The conference has now drawn to a close and Michael Argast and I have made CanSecWest this week’s podcast topic. Our weekly podcasts have been going well so far and I would like to thank our editor/producer Maria Varmazis for her help and for committing to a weekly schedule with us.
“Stuff we don’t want on our Phones: On mobile spyware and PUPs – Jimmy Shah”
Jimmy works for McAfee and the heart of his presentation this year was the increasing threats against mobile platforms, and especially the creation of grey-ware. McAfee refers to these as Potentially Unwanted Programs (PUPs) and they often exhibit both positive and negative behaviors.
“Practical Exploitation of Modern Wireless Devices – Thorsten Schroeder and Max Moser”
Thorsten presented their research on wireless keyboards and how to both spy on them and remotely inject keystrokes. He explained the different radio technologies used and demonstrated a small PCB with antennae he developed that can sniff Microsoft wireless keyboards and insert key sequences from 70 meters away! They plan to start selling these devices later this year as the “Kerkeriki 2” and hope to add Logitech support as well.
“RFID Hacking at Home – Dr. Melanie Rieback”
Dr. Rieback does research on RFID technologies at Vrije Universiteit in Amsterdam, Holland. She demonstrated the 4th generation of the “RFID Guardian”, a device she coordinated development of. The purpose of her talk and device is to raise awareness of the ubiquity and insecurity of RFID technology. She hopes to make production versions of RFID Guardian and work with industry to secure many of the important uses of RFID technology.
“Advanced Mac OS X Physical Memory Analysis – Matthieu Suiche”
Matthieu recently founded his own company Moonsols focusing on incident response and forensics. He is well-known for creating the Win32dd and Win64dd tools, which allow direct block-by-block copying of memory and disks. The presentation at CanSecWest focused on new tools he is creating to allow advanced memory analysis of OS X and the associated functionality for analyzing OS X memory dumps. He used some real memory dumps to show how to navigate OS X memory structures and discussed the direction he is heading in his development of Mac forensics.
“Full Process Analysis and Reconstitution of a Virtual Machine from the Native Host – James Butler”
In the incident response and forensics business, James is a household name. He works for Mandiant and is an expert in rootkits and malware. He demonstrated the Memoryze and Audit Viewer tools, available for download from Mandiant. His demonstration on gaining access to VMWare guest memory from the host and analysis of that memory using Audit Viewer was impressive. With full access to the memory of a guest without the guest operating system’s awareness, it is much easier to observe malicious or suspicious processes, not to mention code and its behavior after being unpacked/decrypted.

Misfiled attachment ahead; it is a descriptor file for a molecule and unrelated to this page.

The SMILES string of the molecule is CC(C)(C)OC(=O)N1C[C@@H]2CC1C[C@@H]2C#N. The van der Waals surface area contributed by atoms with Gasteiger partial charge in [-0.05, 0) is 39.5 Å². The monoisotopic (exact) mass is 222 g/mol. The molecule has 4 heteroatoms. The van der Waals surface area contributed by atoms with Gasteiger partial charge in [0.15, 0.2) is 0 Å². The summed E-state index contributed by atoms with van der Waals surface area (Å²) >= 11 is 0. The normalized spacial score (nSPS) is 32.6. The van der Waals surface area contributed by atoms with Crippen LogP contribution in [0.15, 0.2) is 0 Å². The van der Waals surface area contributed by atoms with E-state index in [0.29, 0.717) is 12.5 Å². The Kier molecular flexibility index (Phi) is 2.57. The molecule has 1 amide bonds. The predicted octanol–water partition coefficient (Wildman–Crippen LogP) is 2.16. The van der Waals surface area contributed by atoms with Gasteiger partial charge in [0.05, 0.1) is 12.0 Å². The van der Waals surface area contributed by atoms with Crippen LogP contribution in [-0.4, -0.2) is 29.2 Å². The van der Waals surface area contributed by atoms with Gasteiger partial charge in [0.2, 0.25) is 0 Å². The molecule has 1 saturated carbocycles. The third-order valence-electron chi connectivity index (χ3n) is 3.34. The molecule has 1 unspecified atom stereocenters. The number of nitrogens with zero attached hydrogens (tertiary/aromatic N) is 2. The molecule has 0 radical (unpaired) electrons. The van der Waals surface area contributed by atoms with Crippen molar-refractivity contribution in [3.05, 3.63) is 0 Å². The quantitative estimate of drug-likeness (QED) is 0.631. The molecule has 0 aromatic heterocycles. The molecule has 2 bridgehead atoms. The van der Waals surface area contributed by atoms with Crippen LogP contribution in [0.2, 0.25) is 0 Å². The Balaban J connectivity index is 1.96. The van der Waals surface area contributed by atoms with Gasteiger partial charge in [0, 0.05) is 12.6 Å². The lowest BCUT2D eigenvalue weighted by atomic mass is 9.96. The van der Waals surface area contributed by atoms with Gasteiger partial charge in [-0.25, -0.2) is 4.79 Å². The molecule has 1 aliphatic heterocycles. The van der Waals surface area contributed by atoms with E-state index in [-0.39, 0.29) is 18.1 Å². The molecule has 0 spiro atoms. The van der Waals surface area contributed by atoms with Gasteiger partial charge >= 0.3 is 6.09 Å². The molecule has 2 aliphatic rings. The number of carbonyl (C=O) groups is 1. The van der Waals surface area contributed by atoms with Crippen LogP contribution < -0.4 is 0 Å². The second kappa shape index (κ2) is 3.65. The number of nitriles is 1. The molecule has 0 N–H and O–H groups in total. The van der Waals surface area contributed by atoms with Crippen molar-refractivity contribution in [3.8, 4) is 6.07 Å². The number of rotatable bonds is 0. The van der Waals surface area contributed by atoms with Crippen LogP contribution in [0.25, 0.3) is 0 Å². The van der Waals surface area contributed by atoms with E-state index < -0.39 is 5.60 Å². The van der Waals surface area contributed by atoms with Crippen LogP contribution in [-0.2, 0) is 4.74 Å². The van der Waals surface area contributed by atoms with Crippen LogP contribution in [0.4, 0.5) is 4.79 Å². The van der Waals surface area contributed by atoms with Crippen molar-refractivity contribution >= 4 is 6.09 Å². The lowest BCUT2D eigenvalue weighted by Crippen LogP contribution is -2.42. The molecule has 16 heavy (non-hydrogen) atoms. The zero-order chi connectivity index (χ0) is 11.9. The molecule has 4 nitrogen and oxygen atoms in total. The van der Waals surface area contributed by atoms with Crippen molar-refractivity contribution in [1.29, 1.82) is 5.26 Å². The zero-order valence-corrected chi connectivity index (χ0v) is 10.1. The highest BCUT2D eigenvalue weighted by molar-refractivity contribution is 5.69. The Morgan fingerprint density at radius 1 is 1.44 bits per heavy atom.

“Through the Looking Glass: An Investigation of Malware Trends and Response Activity – Jeff Williams”
Jeff is the Director of the Microsoft Malware Protection Center. If you are familiar with the Microsoft Security Intelligence Report, you are familiar with Jeff’s work. The first half of his talk focused on the patterns Microsoft has discovered in how different pieces of malware show up in different regions of the world, and how this relates to language, socioeconomic status, and technical sophistication. In the second half, he outlined Microsoft’s recent project B49, in which they worked with the courts, government and private sector to perform a takedown of the Waledac botnet. Most of the questions after his session were related to what they learned from project B49.
“The Jedi Packet Trick takes over the Deathstar: taking NIC backdoors to the next level – Arrigo Triulzi”
Arrigo presented on his methods for taking over a theoretical firewall running 2 Broadcom NICs and an Nvidia GPU card. He was able to compromise the external NIC using the remote firmware update capability. He hypothesized that this capability was a vestige of factory testing, but it was still enabled and he was able to use it to take control of the NIC. Once in the NIC, he could traverse the PCI bus and install SSH on the video card. He continued by leapfrogging to the inside NIC and was able to capture, redirect, and alter traffic, through means currently undetectable by the operating system.